In the aftermath of war and emancipation, reports of large-scale black migration were widespread.  Whereas economists tend to view labor mobility as a natural individual response to market opportunities, Ruef instead takes the view that the decision to leave the plantation was a bold and risky move with uncertain consequences, best understood as an interdependent choice process featuring network externalities and “tipping points” (pp. 109-113).  The author tracks plantation departures from wartime through 1870, using the WPA interviews (pp. 120-125).  The resulting pattern does exhibit a classic S-shaped form (p. 120), but because the inflection point occurs with the end of the war in 1865, this is not particularly strong confirmation for a threshold effect.  Nonetheless, Ruef’s analysis is an interesting possible addition to the economic historian’s toolkit, with potential connections to recent work by Kenneth Chay and Kaivan Munshi (2014), who model black voting behavior and regional outmigration as collective-action phenomena.   When it comes to relating these departures to the emergence of new labor systems, however, doubts begin to arise.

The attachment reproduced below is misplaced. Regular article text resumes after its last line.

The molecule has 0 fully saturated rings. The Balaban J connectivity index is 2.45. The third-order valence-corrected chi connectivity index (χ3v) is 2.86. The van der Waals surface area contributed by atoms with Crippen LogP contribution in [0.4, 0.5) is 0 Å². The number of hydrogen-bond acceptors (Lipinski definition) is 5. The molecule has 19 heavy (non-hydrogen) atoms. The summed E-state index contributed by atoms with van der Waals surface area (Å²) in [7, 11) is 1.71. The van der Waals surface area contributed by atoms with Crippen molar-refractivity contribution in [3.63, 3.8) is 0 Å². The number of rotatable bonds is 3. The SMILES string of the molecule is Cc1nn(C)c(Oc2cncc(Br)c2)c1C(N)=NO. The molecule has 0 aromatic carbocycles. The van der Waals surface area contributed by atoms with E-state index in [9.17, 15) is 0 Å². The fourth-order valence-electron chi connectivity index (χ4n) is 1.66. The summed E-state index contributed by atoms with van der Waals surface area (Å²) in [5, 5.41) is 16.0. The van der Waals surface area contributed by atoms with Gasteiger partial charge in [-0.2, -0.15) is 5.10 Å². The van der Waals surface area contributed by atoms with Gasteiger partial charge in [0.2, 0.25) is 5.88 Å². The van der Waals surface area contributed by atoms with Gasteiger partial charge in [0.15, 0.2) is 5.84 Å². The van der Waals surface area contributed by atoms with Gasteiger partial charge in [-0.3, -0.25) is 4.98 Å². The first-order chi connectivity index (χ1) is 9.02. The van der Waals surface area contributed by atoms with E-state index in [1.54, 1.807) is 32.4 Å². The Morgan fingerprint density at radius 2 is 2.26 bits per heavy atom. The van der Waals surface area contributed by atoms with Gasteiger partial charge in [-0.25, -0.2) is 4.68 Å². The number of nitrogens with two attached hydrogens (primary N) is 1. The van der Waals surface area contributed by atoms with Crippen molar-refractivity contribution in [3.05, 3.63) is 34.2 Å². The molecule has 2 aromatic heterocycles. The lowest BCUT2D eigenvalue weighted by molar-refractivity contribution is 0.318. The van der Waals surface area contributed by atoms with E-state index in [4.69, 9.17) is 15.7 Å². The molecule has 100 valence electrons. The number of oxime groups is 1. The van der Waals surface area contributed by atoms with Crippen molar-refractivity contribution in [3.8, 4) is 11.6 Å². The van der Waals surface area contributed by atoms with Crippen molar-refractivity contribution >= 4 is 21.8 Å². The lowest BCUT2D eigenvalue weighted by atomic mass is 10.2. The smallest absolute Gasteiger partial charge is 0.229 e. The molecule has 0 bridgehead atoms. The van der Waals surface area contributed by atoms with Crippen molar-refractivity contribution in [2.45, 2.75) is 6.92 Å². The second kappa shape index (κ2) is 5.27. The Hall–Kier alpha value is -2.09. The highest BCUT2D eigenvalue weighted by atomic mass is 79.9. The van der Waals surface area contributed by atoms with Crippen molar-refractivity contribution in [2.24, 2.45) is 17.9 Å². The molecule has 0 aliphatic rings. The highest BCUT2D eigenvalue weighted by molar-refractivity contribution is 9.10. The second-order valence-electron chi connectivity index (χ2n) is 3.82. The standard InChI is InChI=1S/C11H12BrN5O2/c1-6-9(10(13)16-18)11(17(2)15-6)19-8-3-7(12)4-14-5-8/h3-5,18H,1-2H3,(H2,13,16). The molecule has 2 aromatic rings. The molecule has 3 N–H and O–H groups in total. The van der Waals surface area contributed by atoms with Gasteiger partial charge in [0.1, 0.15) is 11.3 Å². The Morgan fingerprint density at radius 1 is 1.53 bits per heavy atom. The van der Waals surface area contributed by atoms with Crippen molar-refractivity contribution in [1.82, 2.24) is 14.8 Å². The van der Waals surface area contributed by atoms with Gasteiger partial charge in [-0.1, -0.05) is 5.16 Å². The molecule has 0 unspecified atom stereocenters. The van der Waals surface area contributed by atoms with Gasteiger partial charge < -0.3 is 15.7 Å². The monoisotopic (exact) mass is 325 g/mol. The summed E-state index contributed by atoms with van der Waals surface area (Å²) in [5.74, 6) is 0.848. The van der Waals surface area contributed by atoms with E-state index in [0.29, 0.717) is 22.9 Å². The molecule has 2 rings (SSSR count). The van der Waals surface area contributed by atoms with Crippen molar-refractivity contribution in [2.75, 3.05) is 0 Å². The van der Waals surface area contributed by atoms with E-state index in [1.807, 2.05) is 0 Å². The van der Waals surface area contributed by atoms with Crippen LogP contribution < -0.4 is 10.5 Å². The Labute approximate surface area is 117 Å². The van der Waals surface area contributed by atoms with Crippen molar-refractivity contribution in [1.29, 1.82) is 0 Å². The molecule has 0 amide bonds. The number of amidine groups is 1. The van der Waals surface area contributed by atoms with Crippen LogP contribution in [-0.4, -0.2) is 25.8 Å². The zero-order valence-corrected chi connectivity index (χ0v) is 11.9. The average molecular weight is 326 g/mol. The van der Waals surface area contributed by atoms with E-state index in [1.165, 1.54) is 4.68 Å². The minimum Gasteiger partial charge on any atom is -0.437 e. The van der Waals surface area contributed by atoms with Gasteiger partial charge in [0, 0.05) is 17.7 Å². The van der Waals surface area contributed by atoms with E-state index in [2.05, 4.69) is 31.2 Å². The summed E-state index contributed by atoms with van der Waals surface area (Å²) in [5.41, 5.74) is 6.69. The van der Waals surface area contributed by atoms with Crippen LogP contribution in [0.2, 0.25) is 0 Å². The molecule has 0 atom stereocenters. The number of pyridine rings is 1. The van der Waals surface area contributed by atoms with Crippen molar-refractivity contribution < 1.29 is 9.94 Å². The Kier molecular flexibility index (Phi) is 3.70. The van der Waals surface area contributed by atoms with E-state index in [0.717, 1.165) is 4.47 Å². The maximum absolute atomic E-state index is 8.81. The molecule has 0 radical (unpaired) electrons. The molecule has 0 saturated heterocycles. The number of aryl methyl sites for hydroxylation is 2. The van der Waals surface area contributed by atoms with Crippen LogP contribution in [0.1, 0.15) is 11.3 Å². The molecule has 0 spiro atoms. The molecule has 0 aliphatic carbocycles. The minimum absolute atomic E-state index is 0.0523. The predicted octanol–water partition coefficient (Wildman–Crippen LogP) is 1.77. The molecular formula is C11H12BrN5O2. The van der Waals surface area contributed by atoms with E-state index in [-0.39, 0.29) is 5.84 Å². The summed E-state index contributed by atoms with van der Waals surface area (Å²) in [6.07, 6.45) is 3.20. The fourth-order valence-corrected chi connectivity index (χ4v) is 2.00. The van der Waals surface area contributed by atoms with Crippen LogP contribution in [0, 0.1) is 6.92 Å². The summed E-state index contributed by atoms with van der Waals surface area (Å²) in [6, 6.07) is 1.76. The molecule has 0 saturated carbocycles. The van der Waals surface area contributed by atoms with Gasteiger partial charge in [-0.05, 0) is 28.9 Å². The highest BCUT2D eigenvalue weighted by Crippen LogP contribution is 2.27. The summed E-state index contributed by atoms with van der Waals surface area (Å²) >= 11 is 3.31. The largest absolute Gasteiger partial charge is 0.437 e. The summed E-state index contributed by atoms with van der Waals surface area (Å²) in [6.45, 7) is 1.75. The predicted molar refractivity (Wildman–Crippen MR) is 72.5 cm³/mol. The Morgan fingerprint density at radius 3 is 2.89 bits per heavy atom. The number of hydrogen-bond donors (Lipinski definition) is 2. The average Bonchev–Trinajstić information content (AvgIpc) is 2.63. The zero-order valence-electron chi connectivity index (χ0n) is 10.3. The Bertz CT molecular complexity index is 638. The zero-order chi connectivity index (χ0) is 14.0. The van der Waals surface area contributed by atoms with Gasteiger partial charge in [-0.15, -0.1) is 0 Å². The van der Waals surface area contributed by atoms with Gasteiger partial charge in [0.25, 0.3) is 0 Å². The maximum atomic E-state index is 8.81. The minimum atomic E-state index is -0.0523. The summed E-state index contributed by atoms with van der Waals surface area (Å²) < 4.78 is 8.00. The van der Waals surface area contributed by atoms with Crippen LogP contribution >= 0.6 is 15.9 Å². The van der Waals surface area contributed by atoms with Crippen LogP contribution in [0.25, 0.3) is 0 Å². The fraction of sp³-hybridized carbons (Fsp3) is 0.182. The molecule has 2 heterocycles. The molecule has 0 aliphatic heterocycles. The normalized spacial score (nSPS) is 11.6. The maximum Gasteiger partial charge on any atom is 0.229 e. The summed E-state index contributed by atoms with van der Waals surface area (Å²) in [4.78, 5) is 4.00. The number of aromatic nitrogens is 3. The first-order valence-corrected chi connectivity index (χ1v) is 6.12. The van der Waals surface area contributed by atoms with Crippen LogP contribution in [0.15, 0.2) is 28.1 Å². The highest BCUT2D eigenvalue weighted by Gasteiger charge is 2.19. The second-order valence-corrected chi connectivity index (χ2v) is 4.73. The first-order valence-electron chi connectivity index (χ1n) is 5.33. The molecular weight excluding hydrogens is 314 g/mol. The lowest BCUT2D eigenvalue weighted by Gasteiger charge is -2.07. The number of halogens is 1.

From this reviewer’s perspective, Ruef gets off on the wrong foot by entitling the chapter “The Demise of the Plantation.”  True, Ransom and Sutch (1977) have a chapter with the same name, drawing on the same census data showing declining farm size.  The author acknowledges that big land ownership units were largely maintained, and he even quotes Charles Aiken’s view (1998) that the disappearance of the plantation is a myth (p. 106); but he seems to view this as merely terminological rather than substantive persistence.  That labor relationships changed fundamentally after emancipation is not at issue.  The question is the survival of the plantation as a managerial entity. The 1880 census figures cannot be used to settle the matter, because enumerators were instructed to count each tenant plot as an independent farm, even if it was part of a larger operational unit (Virts 1987).   Many of these “tenant plantations” retained aspects of centralized management, such as the “through-and-through” system, but the agricultural census did not enumerate these operations until a special report issued in 1916.  Ruef does not acknowledge this phenomenon, much less address the interpretive issue.